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Tip: To sort articles by sourceā€¦

PEP-Web Tip of the Day

After you perform a search, you can sort the articles by Source. This will rearrange the results of your search, displaying articles according to their appearance in journals and books. This feature is useful for tracing psychoanalytic concepts in a specific psychoanalytic tradition.

For the complete list of tips, see PEP-Web Tips on the PEP-Web support page.

Bucci, W. (1996). Research in Psychoanalysis: Process, Development, Outcome. : Edited by T. Shapiro and R. N. Emde. Madison, CT: International Universities Press, Inc. 1995. Pp. 447.. Int. J. Psycho-Anal., 77:827-833.

(1996). International Journal of Psycho-Analysis, 77:827-833

Research in Psychoanalysis: Process, Development, Outcome. : Edited by T. Shapiro and R. N. Emde. Madison, CT: International Universities Press, Inc. 1995. Pp. 447.

Review by:
Wilma Bucci

This volume is an excellent collection of papers by leading psychoanalytic researchers, with commentaries highlighting the implications of the research for clinical practice. The volume, which initially appeared as a supplement to the Journal of the American Psychoanalytic Association in 1993, contrasts with other important psychoanalytic research collections, such as those edited by Dahl, Kächele & Thomä (1988) and Miller, Luborsky, Barber & Docherty (1993), in including the areas of developmental psychiatry and psychology, as well as treatment research.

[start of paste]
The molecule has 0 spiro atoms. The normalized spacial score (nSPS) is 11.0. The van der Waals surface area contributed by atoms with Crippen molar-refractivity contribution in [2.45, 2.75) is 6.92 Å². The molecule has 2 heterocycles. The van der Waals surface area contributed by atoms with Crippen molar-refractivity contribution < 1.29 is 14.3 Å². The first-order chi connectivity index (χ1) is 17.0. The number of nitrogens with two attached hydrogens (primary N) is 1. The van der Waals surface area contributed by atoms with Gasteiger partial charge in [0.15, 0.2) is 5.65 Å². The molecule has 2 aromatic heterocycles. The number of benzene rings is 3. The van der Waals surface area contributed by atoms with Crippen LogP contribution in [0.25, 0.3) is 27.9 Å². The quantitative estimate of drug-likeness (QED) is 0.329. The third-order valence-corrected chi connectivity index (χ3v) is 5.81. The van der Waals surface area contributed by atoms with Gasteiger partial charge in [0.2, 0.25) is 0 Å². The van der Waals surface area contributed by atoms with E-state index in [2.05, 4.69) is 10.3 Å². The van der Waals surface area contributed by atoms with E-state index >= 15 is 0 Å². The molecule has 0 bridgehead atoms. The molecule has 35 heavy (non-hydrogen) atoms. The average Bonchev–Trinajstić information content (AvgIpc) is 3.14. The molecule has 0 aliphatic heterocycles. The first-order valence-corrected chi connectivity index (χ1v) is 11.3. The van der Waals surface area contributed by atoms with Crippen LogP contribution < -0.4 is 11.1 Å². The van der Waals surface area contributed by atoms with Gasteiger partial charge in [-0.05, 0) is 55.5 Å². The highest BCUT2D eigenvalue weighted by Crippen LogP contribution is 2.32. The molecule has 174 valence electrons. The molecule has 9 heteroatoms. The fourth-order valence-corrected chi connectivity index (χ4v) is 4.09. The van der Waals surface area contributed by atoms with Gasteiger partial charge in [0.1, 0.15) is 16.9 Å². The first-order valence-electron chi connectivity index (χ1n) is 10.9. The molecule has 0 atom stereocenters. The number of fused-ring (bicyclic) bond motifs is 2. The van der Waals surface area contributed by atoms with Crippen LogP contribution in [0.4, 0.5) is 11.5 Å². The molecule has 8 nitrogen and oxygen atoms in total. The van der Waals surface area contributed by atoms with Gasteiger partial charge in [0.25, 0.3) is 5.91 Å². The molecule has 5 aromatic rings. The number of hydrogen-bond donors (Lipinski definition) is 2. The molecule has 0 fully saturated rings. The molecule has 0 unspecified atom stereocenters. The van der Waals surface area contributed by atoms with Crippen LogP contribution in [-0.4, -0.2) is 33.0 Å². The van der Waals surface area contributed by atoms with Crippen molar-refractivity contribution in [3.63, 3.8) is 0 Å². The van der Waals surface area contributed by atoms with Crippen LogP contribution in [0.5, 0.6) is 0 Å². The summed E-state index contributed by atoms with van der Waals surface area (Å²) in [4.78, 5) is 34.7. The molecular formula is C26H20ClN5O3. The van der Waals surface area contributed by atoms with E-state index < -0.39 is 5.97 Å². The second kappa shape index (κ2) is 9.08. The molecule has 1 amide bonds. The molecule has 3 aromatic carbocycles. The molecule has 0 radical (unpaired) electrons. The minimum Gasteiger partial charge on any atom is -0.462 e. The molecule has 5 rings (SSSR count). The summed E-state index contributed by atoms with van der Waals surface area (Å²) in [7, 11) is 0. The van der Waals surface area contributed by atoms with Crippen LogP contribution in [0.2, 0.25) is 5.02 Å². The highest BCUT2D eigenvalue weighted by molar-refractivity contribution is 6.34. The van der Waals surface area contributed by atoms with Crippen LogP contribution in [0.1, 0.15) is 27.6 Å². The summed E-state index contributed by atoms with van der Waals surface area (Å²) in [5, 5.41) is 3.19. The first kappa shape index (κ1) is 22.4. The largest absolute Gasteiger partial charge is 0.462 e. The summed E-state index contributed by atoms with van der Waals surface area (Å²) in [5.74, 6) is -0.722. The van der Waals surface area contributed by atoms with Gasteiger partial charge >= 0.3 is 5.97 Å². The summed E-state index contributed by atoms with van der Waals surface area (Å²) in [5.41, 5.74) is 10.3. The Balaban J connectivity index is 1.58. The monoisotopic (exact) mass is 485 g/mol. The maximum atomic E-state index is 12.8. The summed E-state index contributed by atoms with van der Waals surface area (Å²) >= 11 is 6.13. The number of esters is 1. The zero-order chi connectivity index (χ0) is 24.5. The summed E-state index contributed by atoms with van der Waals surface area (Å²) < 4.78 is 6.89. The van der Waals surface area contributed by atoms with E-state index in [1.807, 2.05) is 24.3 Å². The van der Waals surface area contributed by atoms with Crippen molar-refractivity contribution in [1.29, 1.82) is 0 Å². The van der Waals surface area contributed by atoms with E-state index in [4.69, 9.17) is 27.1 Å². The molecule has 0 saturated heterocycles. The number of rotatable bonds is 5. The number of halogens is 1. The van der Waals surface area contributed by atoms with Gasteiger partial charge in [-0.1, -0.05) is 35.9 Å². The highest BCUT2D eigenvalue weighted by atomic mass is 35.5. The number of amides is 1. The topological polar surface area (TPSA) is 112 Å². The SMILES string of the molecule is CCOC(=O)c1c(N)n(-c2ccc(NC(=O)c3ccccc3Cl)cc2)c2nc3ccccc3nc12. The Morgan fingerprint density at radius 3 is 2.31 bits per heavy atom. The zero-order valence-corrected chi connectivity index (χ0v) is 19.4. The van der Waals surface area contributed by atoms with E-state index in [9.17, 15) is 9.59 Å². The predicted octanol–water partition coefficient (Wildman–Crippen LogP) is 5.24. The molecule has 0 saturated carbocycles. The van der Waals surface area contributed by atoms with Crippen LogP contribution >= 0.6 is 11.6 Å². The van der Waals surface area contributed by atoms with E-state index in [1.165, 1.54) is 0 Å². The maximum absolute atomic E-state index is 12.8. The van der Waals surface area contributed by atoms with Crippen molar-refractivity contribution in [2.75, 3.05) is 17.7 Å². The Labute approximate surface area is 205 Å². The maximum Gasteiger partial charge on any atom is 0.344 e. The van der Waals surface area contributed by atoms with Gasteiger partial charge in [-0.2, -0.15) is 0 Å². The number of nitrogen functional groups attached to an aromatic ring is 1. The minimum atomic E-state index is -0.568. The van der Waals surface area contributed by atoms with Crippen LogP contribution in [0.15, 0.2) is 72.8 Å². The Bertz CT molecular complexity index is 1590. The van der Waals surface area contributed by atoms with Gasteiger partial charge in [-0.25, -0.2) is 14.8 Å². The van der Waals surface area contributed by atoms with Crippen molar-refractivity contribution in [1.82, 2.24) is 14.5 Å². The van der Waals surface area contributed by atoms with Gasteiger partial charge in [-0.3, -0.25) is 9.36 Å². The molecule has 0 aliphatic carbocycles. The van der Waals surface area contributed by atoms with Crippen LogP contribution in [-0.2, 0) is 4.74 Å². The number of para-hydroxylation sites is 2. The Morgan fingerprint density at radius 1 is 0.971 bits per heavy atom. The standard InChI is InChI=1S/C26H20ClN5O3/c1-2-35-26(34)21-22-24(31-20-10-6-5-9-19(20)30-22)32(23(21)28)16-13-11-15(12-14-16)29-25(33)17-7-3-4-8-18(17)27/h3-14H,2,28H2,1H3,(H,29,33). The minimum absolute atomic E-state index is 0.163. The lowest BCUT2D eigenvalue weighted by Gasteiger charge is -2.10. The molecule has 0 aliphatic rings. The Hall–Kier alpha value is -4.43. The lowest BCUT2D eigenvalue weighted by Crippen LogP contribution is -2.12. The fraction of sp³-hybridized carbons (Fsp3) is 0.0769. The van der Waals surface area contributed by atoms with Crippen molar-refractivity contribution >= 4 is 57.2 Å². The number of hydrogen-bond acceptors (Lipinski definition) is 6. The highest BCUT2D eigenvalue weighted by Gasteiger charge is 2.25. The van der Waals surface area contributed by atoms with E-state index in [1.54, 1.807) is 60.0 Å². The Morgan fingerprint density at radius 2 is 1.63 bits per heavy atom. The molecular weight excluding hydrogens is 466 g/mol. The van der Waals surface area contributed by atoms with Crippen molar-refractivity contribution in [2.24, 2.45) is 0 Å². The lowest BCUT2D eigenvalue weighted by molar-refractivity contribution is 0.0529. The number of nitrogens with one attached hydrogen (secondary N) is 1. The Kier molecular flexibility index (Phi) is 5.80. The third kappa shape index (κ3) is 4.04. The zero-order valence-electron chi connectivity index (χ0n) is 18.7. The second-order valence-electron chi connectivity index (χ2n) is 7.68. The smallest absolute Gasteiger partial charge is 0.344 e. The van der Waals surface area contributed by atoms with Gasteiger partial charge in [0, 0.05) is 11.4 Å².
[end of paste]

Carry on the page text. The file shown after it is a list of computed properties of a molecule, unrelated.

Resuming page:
In general, we may see this volume as a testimony to the scientific advances of the psychoanalytic field, beyond the early experimental studies of psychoanalytic concepts, which are not included in this book, and also beyond the large sample outcome studies included here. With the new understanding of modern science, to which Emde refers, and the advances in psychological methodology included here, the papers as a group show how meanings and motives, which are central to psychoanalysis, may become objects of investigation in an empirical scientific field.

While the volume, with its broadly ranging selection of papers, necessarily has some aspects of a handbook or encyclopaedia, this review will focus on what I see as the central and shared themes. As Kernberg points out in his discussion, the focus on outcome was the domain of the first generation of psychoanalytic researchers while the emphasis on process is the domain of the second.

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